Imagine this: Two cups, one containing sugar and the other containing sand. You pour the sugar into a large bowl. Then you carefully pour the sand on top. Next, you take a tweezers and pick up each grain, separating the sand and sugar back into their respective cups. How long do you think it would […]
During the past 20 years, I’ve worked as an executive in aging services, partnering with some of the best in the field. For the most part, we all slept soundly at night, the missions were strong, the culture was healthy, and satisfaction scores were good. Despite all of that success, there has been a gnawing inside of me that I can’t seem to shake.
The idea that I might look at the period of transition from adulthood into something else came from Dr. Bill Thomas. He called it “the end of adulthood”, I picked up on his thought and added thoughts of my own. Out of that comes “Adulthood’s End”.
I think what I saw was this 18-year-old’s inability to imagine herself aging into someone who looked like us. And I get that. It’s hard to imagine when you’re 18 and your body’s perfect, blooming, unblemished, perky, that you’ll ever look like someone decades older.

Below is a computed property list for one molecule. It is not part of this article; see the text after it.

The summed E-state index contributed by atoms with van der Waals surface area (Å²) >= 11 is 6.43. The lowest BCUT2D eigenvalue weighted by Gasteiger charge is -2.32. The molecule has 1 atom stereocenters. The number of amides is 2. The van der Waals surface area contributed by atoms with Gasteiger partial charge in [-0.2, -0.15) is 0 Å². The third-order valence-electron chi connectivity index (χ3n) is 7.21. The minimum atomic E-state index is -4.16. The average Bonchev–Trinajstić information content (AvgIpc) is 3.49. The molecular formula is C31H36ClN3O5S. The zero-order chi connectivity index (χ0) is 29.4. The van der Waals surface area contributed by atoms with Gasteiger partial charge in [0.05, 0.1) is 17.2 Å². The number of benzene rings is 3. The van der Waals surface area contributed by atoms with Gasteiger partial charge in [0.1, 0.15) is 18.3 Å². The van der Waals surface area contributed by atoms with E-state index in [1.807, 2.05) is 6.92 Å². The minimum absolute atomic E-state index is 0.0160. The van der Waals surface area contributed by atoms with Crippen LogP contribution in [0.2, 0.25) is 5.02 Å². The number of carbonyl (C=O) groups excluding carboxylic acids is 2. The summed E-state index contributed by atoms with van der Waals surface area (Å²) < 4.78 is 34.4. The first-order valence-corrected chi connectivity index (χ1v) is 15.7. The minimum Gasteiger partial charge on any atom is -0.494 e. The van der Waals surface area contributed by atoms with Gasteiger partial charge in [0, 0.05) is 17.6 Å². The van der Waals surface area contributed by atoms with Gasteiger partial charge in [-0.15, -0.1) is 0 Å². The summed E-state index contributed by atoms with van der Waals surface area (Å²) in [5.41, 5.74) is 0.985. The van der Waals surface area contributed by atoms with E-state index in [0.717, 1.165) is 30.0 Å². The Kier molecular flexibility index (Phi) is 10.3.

To some extent I have identified as a social and environmental activist myself. One part has come out of my time as a park ranger, and another out of my passion for community. Both of them have grown with me, ripening as the years have passed. So that, the activism that now speaks to me is not the activism I grew-up with.
This internship was not starting as I expected. My intuition told me more depth was possible. Trying not to do anything felt very strange. My whole life had been spent doing. I was good at doing.
Changing the culture is hard, and it involves struggle. That struggle doesn’t start in a shopping cart, whether online or at Walmart. It starts between our ears, with the uncomfortable task of confronting our own, largely unconscious, age bias.
An ophthalmologist, my husband Jack underwent years of medical training. When he reflects on this time – particularly the earliest parts of it—he, like many of his ilk, admits to at least a fleeting period of preoccupation with getting or having the symptoms of the diseases he studied. I’ve always wondered, when regaled with his harrowing clinical tales, if such an analog to medical-student syndrome exists and what it might look like for my colleagues and I who study gerontology.